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4 Steps For Painting Cinder Block

Painting cinder block is not the same as painting wood siding. And there are unique considerations depending on whether you are painting new cinder block or an older house that has accumulated multiple coats of various types of paints over the years.

Cinder Blocks vs Concrete Blocks

Despite what most people think these two are not the same thing. Cinder blocks are rarely used in construction today though they were the predominant masonry unit (besides brick) until the late 1950s and early 1960s.

In the late 19th-century coal-burning factories dominated the industrial landscape of the US. All that coal produced huge quantities of cinders as waste until in 1900, Harmon Palmer devised a way to combine those wasted cinders with cement to form a “cinder block”.

These blocks were lightweight and structurally very strong, but in the 1950s as coal production decreased and new building codes called for even stronger masonry units the transition from cinder blocks to more modern concrete masonry units (CMUs) began in earnest.

Concrete blocks made with concrete and aggregates such as sand and gravel instead of cinders were denser, stronger, and less porous than traditional cinder blocks, making them more suitable for a wide range of structural applications in today’s construction industry. This transition has led to CMUs largely replacing cinder blocks, although the term “cinder block” remains in common use to refer to both types of blocks.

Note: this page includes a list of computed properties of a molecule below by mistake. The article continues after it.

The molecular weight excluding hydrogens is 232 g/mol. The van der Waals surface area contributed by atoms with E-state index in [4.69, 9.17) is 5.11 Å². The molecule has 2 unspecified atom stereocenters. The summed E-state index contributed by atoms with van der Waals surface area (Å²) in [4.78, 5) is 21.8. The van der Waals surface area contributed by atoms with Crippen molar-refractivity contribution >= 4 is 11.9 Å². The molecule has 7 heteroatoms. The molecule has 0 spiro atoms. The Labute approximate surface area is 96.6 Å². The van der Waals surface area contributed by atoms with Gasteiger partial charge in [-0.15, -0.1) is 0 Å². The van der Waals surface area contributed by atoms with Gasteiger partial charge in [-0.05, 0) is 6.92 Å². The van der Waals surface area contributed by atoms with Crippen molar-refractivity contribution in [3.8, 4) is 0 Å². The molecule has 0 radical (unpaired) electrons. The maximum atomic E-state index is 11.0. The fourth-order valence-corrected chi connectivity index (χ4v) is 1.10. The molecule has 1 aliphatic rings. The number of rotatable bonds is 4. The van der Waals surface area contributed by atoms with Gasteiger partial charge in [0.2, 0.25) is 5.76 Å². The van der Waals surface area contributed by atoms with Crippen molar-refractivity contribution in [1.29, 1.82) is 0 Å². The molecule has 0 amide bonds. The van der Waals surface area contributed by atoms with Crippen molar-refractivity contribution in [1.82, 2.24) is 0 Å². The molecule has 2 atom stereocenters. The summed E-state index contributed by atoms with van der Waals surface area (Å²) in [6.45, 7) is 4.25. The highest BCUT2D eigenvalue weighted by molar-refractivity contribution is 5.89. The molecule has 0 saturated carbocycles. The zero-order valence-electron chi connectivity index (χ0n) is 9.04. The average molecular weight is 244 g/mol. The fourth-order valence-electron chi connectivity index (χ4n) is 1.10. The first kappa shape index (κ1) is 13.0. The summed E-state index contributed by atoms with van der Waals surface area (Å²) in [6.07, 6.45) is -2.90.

Preparation and Tools

Preparation for painting will depends on the which type of block you are talking about as cinder blocks are far more porous than their cement block cousins, though both are far more permeable than wood siding.

Due to their age, these blocks may have unique textural characteristics and potential structural weaknesses. Begin with a thorough inspection to identify any cracks, moisture issues, or efflorescence (salt deposits), which are common in older masonry.

Tools Needed:

  • Stiff-bristled brush or a pressure washer for cleaning
  • Chisel and hammer for removing loose material
  • Masonry sealant for filling cracks

Cleaning Cinder Blocks

Cleaning is the first step in the preparation process. Use a low-pressure setting on the pressure washer (around 1500 to 2000 psi) to avoid damaging the blocks. In addition to removing any dirt you should use products like D2 or other mildew and algae killers to make sure the surface is completely clear of any growth.

Scrub with a stuff bristle brush to remove any stubborn stains or growth and rinse clean thoroughly so there is soap or cleaner residue.

Once clean, repair any structural issues with masonry sealant, carefully following the manufacturer’s instructions to maintain historical integrity.

#1 Use Block Filler For Unpainted Block

New or unpainted cinder is extremely porous like I mentioned earlier. That’s not a problem per se, but if you have unpainted cinder block or cement block then it’s imperative that you use a block filler to seal all those nooks and crannies that cover the surface of these.

Without a block filler the insides of these little nooks remains unsealed and can cause moisture issues and even bulk water passing into the walls which smells bigger troubles like mold and efflorescence.

What is block filler? Think of it as a very thick primer. It’s best applied with a thick nap roller (3/4” to 1” nap is best) so that the block filler gets into all the crevices. Property applied block filler will actually make the surface of the cinder block look much smoother than it is when unpainted.